The 12th Invest in ME Conference, Part 1
OverTheHills presents the first article in a series of three about the recent 12th Invest In ME international Conference (IIMEC12) in London.
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Lyme Disease: Dust mites carry Bartonella

Discussion in 'Lyme Disease and Co-Infections' started by Ecoclimber, Jun 30, 2012.

  1. Ecoclimber

    Ecoclimber Senior Member

    Bacterial 16S ribosomal DNA in house dust mite cultures.

    Valerio CR, Murray P, Arlian LG, Slater JE.

    Center for Biologics Evaluation and Research, US Food and Drug Administration, Bethesda, MD, USA.


    Allergen extracts prepared from Dermatophagoides farinae contain significantly more endotoxin than Dermatophagoides pteronyssinus extracts, and extracts from both mite extracts contain more endotoxin than pollen extracts. Attempts to culture bacteria from mite cultures have failed to establish the sources of the endotoxin.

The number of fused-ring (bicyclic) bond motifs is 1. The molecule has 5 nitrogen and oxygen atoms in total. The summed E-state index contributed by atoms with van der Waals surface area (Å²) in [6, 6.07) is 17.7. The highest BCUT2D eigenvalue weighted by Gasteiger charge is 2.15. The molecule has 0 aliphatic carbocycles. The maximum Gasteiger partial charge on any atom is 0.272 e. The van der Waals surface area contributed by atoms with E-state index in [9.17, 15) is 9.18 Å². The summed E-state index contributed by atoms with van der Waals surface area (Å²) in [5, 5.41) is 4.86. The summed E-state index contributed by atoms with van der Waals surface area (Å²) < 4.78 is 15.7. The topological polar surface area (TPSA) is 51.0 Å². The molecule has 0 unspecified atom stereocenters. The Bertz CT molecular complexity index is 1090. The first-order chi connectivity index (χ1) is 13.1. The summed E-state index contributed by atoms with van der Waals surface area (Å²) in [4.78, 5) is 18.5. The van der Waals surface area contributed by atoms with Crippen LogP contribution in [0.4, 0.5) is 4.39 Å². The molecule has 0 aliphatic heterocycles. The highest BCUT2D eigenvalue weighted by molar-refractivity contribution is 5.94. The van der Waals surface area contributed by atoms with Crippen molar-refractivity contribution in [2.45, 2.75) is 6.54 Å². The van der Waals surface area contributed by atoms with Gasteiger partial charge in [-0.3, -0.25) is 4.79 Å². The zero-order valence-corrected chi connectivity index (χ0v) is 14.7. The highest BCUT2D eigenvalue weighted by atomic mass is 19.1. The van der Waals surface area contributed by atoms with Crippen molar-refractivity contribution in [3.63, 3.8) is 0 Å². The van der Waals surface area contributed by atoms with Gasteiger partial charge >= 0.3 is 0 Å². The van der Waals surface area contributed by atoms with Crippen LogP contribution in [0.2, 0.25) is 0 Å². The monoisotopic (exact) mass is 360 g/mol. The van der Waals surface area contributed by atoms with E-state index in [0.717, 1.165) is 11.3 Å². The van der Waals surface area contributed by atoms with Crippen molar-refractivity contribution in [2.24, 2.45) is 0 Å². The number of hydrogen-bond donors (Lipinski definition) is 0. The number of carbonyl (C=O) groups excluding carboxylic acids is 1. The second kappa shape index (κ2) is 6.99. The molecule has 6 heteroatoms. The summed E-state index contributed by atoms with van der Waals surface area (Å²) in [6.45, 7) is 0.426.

To determine the bacterial sources of endotoxin in mite extracts.


    Live mites of both species were obtained from 2 sources, DNA was extracted from the mites, and DNA encoding bacterial 16S ribosomal RNA was amplified by using specific primers. The amount of bacterial DNA in each mite DNA sample was determined by quantitative PCR using an internal standard, and sequence homologies were determined from amplifications performed by using a high-fidelity DNA polymerase.


    DNA from D farinae appeared to contain between 11-fold and 24-fold more 16S ribosomal gene copies than the genomic DNA from D pteronyssinus (P < or = .003). Sequence analysis indicated the dominant presence of at least 3 phylogenetic clusters of Bartonella species (henselae, quintana, vinsonii, and grahamii), as well as uncharacterized alpha-proteobacteria, from both D farinae and D pteronyssinus. In a few clones, sequences from Escherichia coli, Pseudomonas species, and Acinetobacter species were also identified.


    House dust mite DNA contains evidence of Bartonella and other Gram-negative species. These Gram-negative species are likely to be the sources of the endotoxin found in mite allergenic extracts.
    PMID:16337462[PubMed - indexed for MEDLINE]

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    merylg and Merry like this.
  2. *GG*

    *GG* senior member

    Concord, NH
    Not a new finding by any means. Thanks for posting. I think I might have this, will have bloodwork soon. I probably have dust mites, not a clean freak.


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